The NIAA, the state's governing body for high school sports, put to rest some rumors and concerns surrounding a controversial cost-cutting proposal when it approved, at its quarterly meeting, to adopt new sport-by-sport game limits, but held off on rubber stamping a classification realignment for its member schools.
In early May, NIAA Executive Director Eddie Bonine released a memo outlining a plan that would: reduce the number of officials used in many sports, contract the state's four classifications down to three divisions and trim schedules for programs in many sports. Bonine said he was making the recommendations on a directive from the state's school district superintendents amid the current funding crisis.
Over the past five weeks, the proposal became more conservative. The number of officials used in prep sporting contests won't change, but after recently meeting with officiating leaders from across the state, Bonine announced Tuesday that officials will forfeit a four percent raise that had been agreed to in previous contract talks.
The biggest change to come out of Tuesday's meeting is the new lower sport-by-sport game limit measure. Despite the start of the new school year being less than three months away, the new limits will go into place for 2009-10. That means coaches and athletic directors who have set schedules for next season will likely have to re-evaluate those and possibly back out of some commitments.
"It's frustrating because our schedule was finalized," Spanish Springs boys basketball coach Kyle Penney said. "Now I have to go back and ask what games do I want to get rid of vs. what games does somebody else want to get rid of. That may not match.
"I can understand the money saving concept. That's important. I just wish I knew some of the cost savings on it. I need some figures. I'm all for it, if it's something we need to do, but I want to know what we're saving. If it's substantial, I'll say, 'Nice work guys.'"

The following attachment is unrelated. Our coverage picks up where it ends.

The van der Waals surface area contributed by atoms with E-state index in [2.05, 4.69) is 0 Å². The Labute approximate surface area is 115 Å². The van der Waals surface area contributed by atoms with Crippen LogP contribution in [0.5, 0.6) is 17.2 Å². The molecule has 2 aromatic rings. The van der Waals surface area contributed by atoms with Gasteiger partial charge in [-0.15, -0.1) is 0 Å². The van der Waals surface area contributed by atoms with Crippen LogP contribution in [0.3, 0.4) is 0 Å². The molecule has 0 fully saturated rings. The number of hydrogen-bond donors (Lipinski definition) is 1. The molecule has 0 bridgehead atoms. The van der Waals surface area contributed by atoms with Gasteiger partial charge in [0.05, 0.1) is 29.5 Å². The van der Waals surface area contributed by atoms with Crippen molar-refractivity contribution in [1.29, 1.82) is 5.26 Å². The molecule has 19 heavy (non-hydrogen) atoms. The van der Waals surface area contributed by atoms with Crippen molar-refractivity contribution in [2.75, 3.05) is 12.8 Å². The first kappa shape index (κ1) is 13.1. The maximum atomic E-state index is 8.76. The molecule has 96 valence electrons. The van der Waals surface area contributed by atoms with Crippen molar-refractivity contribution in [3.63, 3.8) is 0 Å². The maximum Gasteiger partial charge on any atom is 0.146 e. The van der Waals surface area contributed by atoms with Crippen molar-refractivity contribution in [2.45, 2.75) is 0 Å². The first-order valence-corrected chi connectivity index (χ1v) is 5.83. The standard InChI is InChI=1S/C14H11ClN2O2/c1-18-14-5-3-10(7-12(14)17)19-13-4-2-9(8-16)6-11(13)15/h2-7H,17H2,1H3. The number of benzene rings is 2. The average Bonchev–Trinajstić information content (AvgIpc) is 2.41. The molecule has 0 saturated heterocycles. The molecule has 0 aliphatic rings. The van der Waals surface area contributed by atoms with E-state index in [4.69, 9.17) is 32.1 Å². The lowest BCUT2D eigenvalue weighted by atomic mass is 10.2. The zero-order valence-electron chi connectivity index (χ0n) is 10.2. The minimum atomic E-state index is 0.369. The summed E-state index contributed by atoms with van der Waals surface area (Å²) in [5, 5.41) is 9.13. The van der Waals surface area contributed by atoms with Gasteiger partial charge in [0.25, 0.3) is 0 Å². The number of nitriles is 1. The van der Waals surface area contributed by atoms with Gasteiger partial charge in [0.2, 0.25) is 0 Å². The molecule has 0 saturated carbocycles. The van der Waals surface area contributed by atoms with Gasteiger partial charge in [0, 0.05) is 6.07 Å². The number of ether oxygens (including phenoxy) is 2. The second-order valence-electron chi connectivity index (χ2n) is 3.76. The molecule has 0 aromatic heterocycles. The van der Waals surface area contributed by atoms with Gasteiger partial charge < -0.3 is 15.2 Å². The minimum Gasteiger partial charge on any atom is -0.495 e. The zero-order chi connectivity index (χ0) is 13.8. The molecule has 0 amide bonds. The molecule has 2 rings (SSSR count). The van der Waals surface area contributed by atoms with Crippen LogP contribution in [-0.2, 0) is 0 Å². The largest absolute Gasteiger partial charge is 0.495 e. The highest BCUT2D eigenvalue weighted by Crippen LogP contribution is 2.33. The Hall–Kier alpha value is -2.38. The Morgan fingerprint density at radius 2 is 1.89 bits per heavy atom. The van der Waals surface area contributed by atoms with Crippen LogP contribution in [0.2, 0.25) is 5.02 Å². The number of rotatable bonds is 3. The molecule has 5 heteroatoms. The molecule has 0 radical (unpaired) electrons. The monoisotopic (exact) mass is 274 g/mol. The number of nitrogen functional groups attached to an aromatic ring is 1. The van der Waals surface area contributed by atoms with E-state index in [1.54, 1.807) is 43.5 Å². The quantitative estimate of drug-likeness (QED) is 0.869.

Exact or even vague savings figures have not really been discussed by NIAA staff. The closest thing to that came during Tuesday's meeting when Bonine said, "The games limit, in the grand scheme of things, may saves hundreds or it may save thousands of dollars. There will be districts that will be cutting them back further."
Nevada's prep basketball programs will have to cut back from 20 games and two tournaments to 18 games and two tournaments. Penney wasn't the only local coach less than thrilled with the Tuesday's game limit decision.
"I was actually looking for one or two more games. Now I guess I won't have to worry about that," Reed boys basketball coach Dustin Hall said. "It is a little frustrating. I know in talking to some other coaches they had schedules done and filled up. So I'm sure for some of those programs will have to break ties on some games. It will upset those people. And it's tough for kids, who want to play as many games as they can."
Silver State high school boys and girls programs in volleyball, soccer and tennis will also cut from 20 games to 18 games and the two tournaments. Under the new limits, ski and golf teams may compete in 12 matches and two invitationals. Wrestling will be left with 15 total contacts.
Baseball and softball programs drop from 24 games and two tournaments to 21 games and two tournaments. In Bonine's original memo released last month, baseball and softball were getting cut to 18 games like many other sports. Initially Tuesday, Bonine upped that limit to 20 but it was later raised to 21 after concerns surfaced regarding the 4A Sierra League's built-in master schedule which calls for 21 league games. In the eight-team Sierra League, baseball and softball teams play seven three-game series.